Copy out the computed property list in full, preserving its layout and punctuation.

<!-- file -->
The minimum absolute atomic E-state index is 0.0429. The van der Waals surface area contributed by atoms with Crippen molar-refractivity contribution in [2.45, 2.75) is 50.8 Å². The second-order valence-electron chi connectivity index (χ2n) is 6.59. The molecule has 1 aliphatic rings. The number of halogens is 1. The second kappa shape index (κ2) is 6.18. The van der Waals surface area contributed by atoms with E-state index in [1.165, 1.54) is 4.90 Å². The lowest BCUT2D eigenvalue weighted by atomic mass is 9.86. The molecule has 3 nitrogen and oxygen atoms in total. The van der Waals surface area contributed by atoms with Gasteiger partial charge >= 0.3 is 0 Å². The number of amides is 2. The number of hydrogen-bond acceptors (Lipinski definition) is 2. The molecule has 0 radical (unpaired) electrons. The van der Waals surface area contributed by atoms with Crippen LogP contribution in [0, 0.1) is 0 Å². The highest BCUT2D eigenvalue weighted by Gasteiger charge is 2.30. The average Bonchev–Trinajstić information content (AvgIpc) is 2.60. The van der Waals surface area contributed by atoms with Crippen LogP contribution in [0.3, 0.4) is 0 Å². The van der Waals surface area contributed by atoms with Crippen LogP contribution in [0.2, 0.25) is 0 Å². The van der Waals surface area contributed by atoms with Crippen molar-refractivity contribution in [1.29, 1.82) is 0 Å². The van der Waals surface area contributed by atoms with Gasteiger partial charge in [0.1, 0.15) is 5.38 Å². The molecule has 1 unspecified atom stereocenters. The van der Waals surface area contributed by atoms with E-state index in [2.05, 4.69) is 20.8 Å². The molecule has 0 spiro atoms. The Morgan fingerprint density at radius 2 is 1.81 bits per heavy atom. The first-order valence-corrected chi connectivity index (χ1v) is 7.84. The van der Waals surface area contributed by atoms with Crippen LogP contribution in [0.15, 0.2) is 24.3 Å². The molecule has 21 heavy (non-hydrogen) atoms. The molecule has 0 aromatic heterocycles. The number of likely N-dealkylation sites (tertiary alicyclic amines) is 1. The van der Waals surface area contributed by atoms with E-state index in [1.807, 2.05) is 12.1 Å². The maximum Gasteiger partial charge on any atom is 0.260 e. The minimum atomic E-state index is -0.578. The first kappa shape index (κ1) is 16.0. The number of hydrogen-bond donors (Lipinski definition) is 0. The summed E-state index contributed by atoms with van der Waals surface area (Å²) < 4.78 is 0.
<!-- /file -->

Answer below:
The minimum absolute atomic E-state index is 0.0429. The van der Waals surface area contributed by atoms with Crippen molar-refractivity contribution in [2.45, 2.75) is 50.8 Å². The second-order valence-electron chi connectivity index (χ2n) is 6.59. The molecule has 1 aliphatic rings. The number of halogens is 1. The second kappa shape index (κ2) is 6.18. The van der Waals surface area contributed by atoms with E-state index in [1.165, 1.54) is 4.90 Å². The lowest BCUT2D eigenvalue weighted by atomic mass is 9.86. The molecule has 3 nitrogen and oxygen atoms in total. The van der Waals surface area contributed by atoms with Gasteiger partial charge >= 0.3 is 0 Å². The number of amides is 2. The number of hydrogen-bond acceptors (Lipinski definition) is 2. The molecule has 0 radical (unpaired) electrons. The van der Waals surface area contributed by atoms with Crippen LogP contribution in [0, 0.1) is 0 Å². The highest BCUT2D eigenvalue weighted by Gasteiger charge is 2.30. The average Bonchev–Trinajstić information content (AvgIpc) is 2.60. The van der Waals surface area contributed by atoms with Crippen LogP contribution in [0.3, 0.4) is 0 Å². The van der Waals surface area contributed by atoms with Crippen LogP contribution in [0.2, 0.25) is 0 Å². The van der Waals surface area contributed by atoms with Crippen molar-refractivity contribution in [1.29, 1.82) is 0 Å². The van der Waals surface area contributed by atoms with Gasteiger partial charge in [0.1, 0.15) is 5.38 Å². The molecule has 1 unspecified atom stereocenters. The van der Waals surface area contributed by atoms with E-state index in [2.05, 4.69) is 20.8 Å². The molecule has 0 spiro atoms. The Morgan fingerprint density at radius 2 is 1.81 bits per heavy atom. The first-order valence-corrected chi connectivity index (χ1v) is 7.84. The van der Waals surface area contributed by atoms with Crippen LogP contribution in [0.15, 0.2) is 24.3 Å². The molecule has 21 heavy (non-hydrogen) atoms. The molecule has 0 aromatic heterocycles. The number of likely N-dealkylation sites (tertiary alicyclic amines) is 1. The van der Waals surface area contributed by atoms with E-state index in [1.807, 2.05) is 12.1 Å². The maximum Gasteiger partial charge on any atom is 0.260 e. The minimum atomic E-state index is -0.578. The first kappa shape index (κ1) is 16.0. The number of hydrogen-bond donors (Lipinski definition) is 0. The summed E-state index contributed by atoms with van der Waals surface area (Å²) < 4.78 is 0.